The end of summer, when it is not quite fall yet but there is a definite change in the air, is an actual season in traditional Chinese Medicine: Late Summer. When we are moving back into some sort of a routine after the freedom of summer – even though in these times of the pandemic nothing may feel truly free or like a routine – we need to take care of ourselves to stay grounded and nourished. Late summer is associated with the Earth Element, also referred to as: The Mother.
Traditional Chinese Medicine (“TCM”) is based on the Five-phase theory (sometimes called: Five-element theory). This theory suggests that there are five elements in nature that cycle in phases through the seasons and our organs: Earth, Water, Wood, Metal and Fire. The five elements represent energies that succeed each other in a continuous cycle. Being aware of this cycle and recognizing the relationship between the elements is essential for maintaining (or creating) optimal balance in our physical body as well as for mental and emotional health. In order to maintain this optimal health we also need to support an unobstructed flow of Chi through the meridians in our body, and keep a generative balance between the elements. This is why it is helpful to have an understanding of how the seasons and the elements are related.
The characteristics of the Earth Element are those of the archetype of the Mother: grounding, caring and nourishing. When our Earth Chi is strong and fluid we are able to take good care of ourselves and others. It fosters clear thoughts and a capacity to create a peaceful atmosphere in both our inner and outer world.
The organs related to Earth are the Spleen and the Stomach. In TCM the Spleen is considered the primary organ of digestion. The Spleen rules transformation and transportation: it extracts the essence from the food we ingest and transforms it into Chi. TCM also suggests that the Spleen governs our blood and keeps it in its proper path. It rules our muscles and is responsible for their tone and strength. Moreover it regulates the moisture under our skin. Muscle aches and other muscle related issues, indigestion and difficulty with fluid balance may be a sign of imbalance in the Earth element*. The Stomach is the organ of receiving and ripening. It is like a cauldron in which we create a nourishing meal.
The emotion associated with the Earth element is worry; the unending stream of thoughts about anything and everything that could go wrong. When Earth is present in excess – for example after a prolonged period of relative quietness and introspection, or after being stuck at home for too long as is the case for many of us nowadays – we become overprotective, meddlesome and overbearing. On the other hand, Earth deficiency – which could be the result of too much planning, being too assertive – will lead to clinging, wavering and a sense of being scattered.
In general, finding stability without stagnation is an effective way to support the Earth element. Taking into account a balance between giving and receiving. Nourishing practices like Yin and Restorative Yoga are very grounding. Writing about the questions: “What do I need?” “How do I nourish myself?” can help to bring more balance. Practicing Loving Kindness towards yourself to enhance self-worth is equally supportive.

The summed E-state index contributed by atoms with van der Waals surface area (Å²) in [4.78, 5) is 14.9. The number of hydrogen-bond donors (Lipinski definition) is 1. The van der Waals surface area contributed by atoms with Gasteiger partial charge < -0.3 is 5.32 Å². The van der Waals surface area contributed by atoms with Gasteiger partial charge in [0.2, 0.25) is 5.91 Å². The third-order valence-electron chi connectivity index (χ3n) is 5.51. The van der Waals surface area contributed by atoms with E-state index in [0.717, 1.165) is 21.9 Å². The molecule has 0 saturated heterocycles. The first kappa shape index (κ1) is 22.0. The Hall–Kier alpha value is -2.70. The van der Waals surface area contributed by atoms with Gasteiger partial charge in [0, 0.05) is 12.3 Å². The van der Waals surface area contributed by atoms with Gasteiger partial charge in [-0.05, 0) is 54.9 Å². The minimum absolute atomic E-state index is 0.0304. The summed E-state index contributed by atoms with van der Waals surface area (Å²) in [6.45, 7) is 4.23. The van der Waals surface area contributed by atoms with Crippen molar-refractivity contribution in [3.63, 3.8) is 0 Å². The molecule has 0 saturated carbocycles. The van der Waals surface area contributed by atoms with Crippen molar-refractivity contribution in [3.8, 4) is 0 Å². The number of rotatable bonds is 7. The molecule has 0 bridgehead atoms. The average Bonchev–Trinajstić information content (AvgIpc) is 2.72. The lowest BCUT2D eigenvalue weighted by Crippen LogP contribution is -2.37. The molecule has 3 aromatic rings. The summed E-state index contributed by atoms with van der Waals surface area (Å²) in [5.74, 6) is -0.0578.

A simple Yin Yoga pose that affects the Spleen and Stomach meridians, and so enhances chi flow into those organs, is Dragon Pose:
To get into the pose:
- Start on the hands and knees;
- Bring the right foot forward on the inside of the right hand, so the knee is stacked over the ankle and the foot is flat on the floor;
- Place your hands on blocks on either side of the front foot, so you can come more upright;
- Slide the left knee back until there is enough (not too much, not too little) sensation in the front of the left hip;
- Relax the inner thigh muscles to allow the pelvis to come forward and down.
To get out of the pose:
- On an exhale, move the hips away from the front foot;
- Place the right knee next to the left, and notice the effects of Dragon Pose.
Recommended hold time:
- 3 – 5 minutes
Repeat on the other side
The use of essential oils** is also an effective way to support our emotions and overall wellbeing. Myrrh essential oil is the Oil of Mother Earth. It is especially beneficial for grounding. Myrrh helps eliminate doubt and worry when you are faced with chaos and/or confusion, writes Margaret Ann Lembo in her book The Essential Guide to Aromatherapy and Vibrational Healing. Apply a drop under the feet in the morning and/or before meditation.
Vetiver essential oil is “the restorative stabilizer”. This oil reminds us to grow our roots deep down in the earth, like Vetiver grass does. Apply a drop under the feet before going to bed for a restful night’s sleep.
Understanding what your body – and mind – need during this time of year will allow you to stay balanced and healthy. Take 5 minutes a day to sit still and notice your breath, or just practice one Yin Yoga pose. Spending some time journaling, taking a hot (foot) bath with Vetiver oil and Epsom salt (add 5 drops of oil to 1 cup of salt before putting it in the bath), or quietly drinking a cup of your favorite tea without doing anything else, are simple ways to support yourself and keep the Earth element nourished.
* This article is not intended, nor should be used, to diagnose or treat any discomfort or disease.
** Always make sure you use essential oils that are Certified Pure Therapeutic Grade. I love working with dōTERRA oils for their purity and the humanitarian work this company does. To order your oils, and learn more, click here.